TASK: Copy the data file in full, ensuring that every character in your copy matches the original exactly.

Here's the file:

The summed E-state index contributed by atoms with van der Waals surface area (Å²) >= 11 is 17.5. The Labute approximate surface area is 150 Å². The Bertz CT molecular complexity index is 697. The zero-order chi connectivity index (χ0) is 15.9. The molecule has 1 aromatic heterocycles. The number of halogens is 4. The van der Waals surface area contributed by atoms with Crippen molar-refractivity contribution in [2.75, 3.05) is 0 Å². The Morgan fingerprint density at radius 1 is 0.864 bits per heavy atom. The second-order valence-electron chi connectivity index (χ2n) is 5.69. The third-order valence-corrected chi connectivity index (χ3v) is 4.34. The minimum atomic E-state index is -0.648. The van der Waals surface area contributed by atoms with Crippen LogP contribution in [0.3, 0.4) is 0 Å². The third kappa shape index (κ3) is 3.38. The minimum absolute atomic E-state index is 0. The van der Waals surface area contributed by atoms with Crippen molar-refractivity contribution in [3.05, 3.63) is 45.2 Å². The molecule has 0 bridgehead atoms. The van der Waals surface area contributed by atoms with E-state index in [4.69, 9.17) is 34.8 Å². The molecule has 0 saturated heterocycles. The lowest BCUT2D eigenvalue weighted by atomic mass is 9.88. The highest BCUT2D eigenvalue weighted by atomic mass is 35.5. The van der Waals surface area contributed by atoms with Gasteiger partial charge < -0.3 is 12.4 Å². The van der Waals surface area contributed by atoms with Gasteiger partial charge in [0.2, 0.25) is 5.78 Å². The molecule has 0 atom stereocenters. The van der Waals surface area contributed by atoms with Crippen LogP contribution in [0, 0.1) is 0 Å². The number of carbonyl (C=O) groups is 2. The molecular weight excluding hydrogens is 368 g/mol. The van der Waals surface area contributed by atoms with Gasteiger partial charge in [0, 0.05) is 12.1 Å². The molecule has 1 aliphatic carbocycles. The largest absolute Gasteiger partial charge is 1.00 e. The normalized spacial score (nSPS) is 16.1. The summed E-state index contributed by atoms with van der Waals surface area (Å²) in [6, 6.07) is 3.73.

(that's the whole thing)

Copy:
The summed E-state index contributed by atoms with van der Waals surface area (Å²) >= 11 is 17.5. The Labute approximate surface area is 150 Å². The Bertz CT molecular complexity index is 697. The zero-order chi connectivity index (χ0) is 15.9. The molecule has 1 aromatic heterocycles. The number of halogens is 4. The van der Waals surface area contributed by atoms with Crippen molar-refractivity contribution in [2.75, 3.05) is 0 Å². The Morgan fingerprint density at radius 1 is 0.864 bits per heavy atom. The second-order valence-electron chi connectivity index (χ2n) is 5.69. The third-order valence-corrected chi connectivity index (χ3v) is 4.34. The minimum atomic E-state index is -0.648. The van der Waals surface area contributed by atoms with Crippen LogP contribution in [0.3, 0.4) is 0 Å². The third kappa shape index (κ3) is 3.38. The minimum absolute atomic E-state index is 0. The van der Waals surface area contributed by atoms with Crippen molar-refractivity contribution in [3.05, 3.63) is 45.2 Å². The molecule has 0 bridgehead atoms. The van der Waals surface area contributed by atoms with E-state index in [4.69, 9.17) is 34.8 Å². The molecule has 0 saturated heterocycles. The lowest BCUT2D eigenvalue weighted by atomic mass is 9.88. The highest BCUT2D eigenvalue weighted by atomic mass is 35.5. The van der Waals surface area contributed by atoms with Gasteiger partial charge < -0.3 is 12.4 Å². The van der Waals surface area contributed by atoms with Gasteiger partial charge in [0.2, 0.25) is 5.78 Å². The molecule has 0 atom stereocenters. The van der Waals surface area contributed by atoms with Crippen LogP contribution in [0, 0.1) is 0 Å². The number of carbonyl (C=O) groups is 2. The molecular weight excluding hydrogens is 368 g/mol. The van der Waals surface area contributed by atoms with Gasteiger partial charge in [0, 0.05) is 12.1 Å². The molecule has 1 aliphatic carbocycles. The largest absolute Gasteiger partial charge is 1.00 e. The normalized spacial score (nSPS) is 16.1. The summed E-state index contributed by atoms with van der Waals surface area (Å²) in [6, 6.07) is 3.73.